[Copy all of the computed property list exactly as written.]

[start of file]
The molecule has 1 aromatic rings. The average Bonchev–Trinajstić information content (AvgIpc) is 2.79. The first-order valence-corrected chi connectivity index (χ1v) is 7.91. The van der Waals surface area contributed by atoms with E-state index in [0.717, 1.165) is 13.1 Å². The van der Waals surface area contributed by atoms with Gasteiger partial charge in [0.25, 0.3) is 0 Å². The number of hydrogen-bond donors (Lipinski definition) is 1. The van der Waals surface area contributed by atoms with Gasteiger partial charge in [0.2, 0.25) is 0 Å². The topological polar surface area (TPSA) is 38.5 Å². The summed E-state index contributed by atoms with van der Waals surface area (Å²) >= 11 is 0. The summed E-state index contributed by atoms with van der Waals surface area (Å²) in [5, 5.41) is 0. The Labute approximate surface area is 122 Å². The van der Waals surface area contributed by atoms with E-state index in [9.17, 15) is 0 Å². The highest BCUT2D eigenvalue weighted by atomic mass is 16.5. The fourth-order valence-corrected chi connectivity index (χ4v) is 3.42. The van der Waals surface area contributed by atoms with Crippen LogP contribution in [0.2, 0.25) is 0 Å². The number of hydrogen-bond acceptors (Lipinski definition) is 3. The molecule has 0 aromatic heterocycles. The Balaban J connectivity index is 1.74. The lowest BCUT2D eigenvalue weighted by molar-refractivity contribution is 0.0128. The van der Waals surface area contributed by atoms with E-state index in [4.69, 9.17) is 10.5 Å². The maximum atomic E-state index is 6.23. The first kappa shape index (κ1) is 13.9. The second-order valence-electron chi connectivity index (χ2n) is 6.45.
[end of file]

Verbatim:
The molecule has 1 aromatic rings. The average Bonchev–Trinajstić information content (AvgIpc) is 2.79. The first-order valence-corrected chi connectivity index (χ1v) is 7.91. The van der Waals surface area contributed by atoms with E-state index in [0.717, 1.165) is 13.1 Å². The van der Waals surface area contributed by atoms with Gasteiger partial charge in [0.25, 0.3) is 0 Å². The number of hydrogen-bond donors (Lipinski definition) is 1. The van der Waals surface area contributed by atoms with Gasteiger partial charge in [0.2, 0.25) is 0 Å². The topological polar surface area (TPSA) is 38.5 Å². The summed E-state index contributed by atoms with van der Waals surface area (Å²) >= 11 is 0. The summed E-state index contributed by atoms with van der Waals surface area (Å²) in [5, 5.41) is 0. The Labute approximate surface area is 122 Å². The van der Waals surface area contributed by atoms with E-state index in [9.17, 15) is 0 Å². The highest BCUT2D eigenvalue weighted by atomic mass is 16.5. The fourth-order valence-corrected chi connectivity index (χ4v) is 3.42. The van der Waals surface area contributed by atoms with Crippen LogP contribution in [0.2, 0.25) is 0 Å². The number of hydrogen-bond acceptors (Lipinski definition) is 3. The molecule has 0 aromatic heterocycles. The Balaban J connectivity index is 1.74. The lowest BCUT2D eigenvalue weighted by molar-refractivity contribution is 0.0128. The van der Waals surface area contributed by atoms with E-state index in [4.69, 9.17) is 10.5 Å². The maximum atomic E-state index is 6.23. The first kappa shape index (κ1) is 13.9. The second-order valence-electron chi connectivity index (χ2n) is 6.45.